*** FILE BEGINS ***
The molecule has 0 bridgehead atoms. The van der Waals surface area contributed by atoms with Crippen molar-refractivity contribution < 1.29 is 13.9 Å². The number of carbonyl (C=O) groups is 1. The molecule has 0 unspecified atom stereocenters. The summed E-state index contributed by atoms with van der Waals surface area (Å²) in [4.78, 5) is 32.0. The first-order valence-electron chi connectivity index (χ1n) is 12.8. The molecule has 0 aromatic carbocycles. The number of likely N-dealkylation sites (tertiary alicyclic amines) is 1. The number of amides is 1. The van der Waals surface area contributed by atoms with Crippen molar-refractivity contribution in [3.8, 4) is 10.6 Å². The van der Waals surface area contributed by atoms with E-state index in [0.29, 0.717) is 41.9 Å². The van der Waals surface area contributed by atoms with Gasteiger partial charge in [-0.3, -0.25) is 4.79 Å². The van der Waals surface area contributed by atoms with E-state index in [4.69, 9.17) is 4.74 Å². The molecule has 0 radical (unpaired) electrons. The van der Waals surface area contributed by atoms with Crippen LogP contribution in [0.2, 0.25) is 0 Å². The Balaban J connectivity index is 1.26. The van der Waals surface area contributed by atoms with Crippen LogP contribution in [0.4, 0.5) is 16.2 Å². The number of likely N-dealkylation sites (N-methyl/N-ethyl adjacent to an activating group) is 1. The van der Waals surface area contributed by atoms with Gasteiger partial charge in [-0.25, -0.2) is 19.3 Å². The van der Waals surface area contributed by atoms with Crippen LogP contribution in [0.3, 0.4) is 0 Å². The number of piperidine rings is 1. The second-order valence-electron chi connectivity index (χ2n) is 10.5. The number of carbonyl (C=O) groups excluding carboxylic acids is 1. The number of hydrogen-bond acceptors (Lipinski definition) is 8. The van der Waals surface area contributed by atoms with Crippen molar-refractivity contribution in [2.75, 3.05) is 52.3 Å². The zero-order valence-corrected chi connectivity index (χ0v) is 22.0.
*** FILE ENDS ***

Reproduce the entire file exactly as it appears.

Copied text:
The molecule has 0 bridgehead atoms. The van der Waals surface area contributed by atoms with Crippen molar-refractivity contribution < 1.29 is 13.9 Å². The number of carbonyl (C=O) groups is 1. The molecule has 0 unspecified atom stereocenters. The summed E-state index contributed by atoms with van der Waals surface area (Å²) in [4.78, 5) is 32.0. The first-order valence-electron chi connectivity index (χ1n) is 12.8. The molecule has 0 aromatic carbocycles. The number of likely N-dealkylation sites (tertiary alicyclic amines) is 1. The number of amides is 1. The van der Waals surface area contributed by atoms with Crippen molar-refractivity contribution in [3.8, 4) is 10.6 Å². The van der Waals surface area contributed by atoms with E-state index in [0.29, 0.717) is 41.9 Å². The van der Waals surface area contributed by atoms with Gasteiger partial charge in [-0.3, -0.25) is 4.79 Å². The van der Waals surface area contributed by atoms with E-state index in [4.69, 9.17) is 4.74 Å². The molecule has 0 radical (unpaired) electrons. The van der Waals surface area contributed by atoms with Crippen LogP contribution in [0.2, 0.25) is 0 Å². The Balaban J connectivity index is 1.26. The van der Waals surface area contributed by atoms with Crippen LogP contribution in [0.4, 0.5) is 16.2 Å². The number of likely N-dealkylation sites (N-methyl/N-ethyl adjacent to an activating group) is 1. The van der Waals surface area contributed by atoms with Gasteiger partial charge in [-0.25, -0.2) is 19.3 Å². The van der Waals surface area contributed by atoms with Crippen LogP contribution in [0.3, 0.4) is 0 Å². The number of piperidine rings is 1. The second-order valence-electron chi connectivity index (χ2n) is 10.5. The number of carbonyl (C=O) groups excluding carboxylic acids is 1. The number of hydrogen-bond acceptors (Lipinski definition) is 8. The van der Waals surface area contributed by atoms with Crippen molar-refractivity contribution in [2.75, 3.05) is 52.3 Å². The zero-order valence-corrected chi connectivity index (χ0v) is 22.0.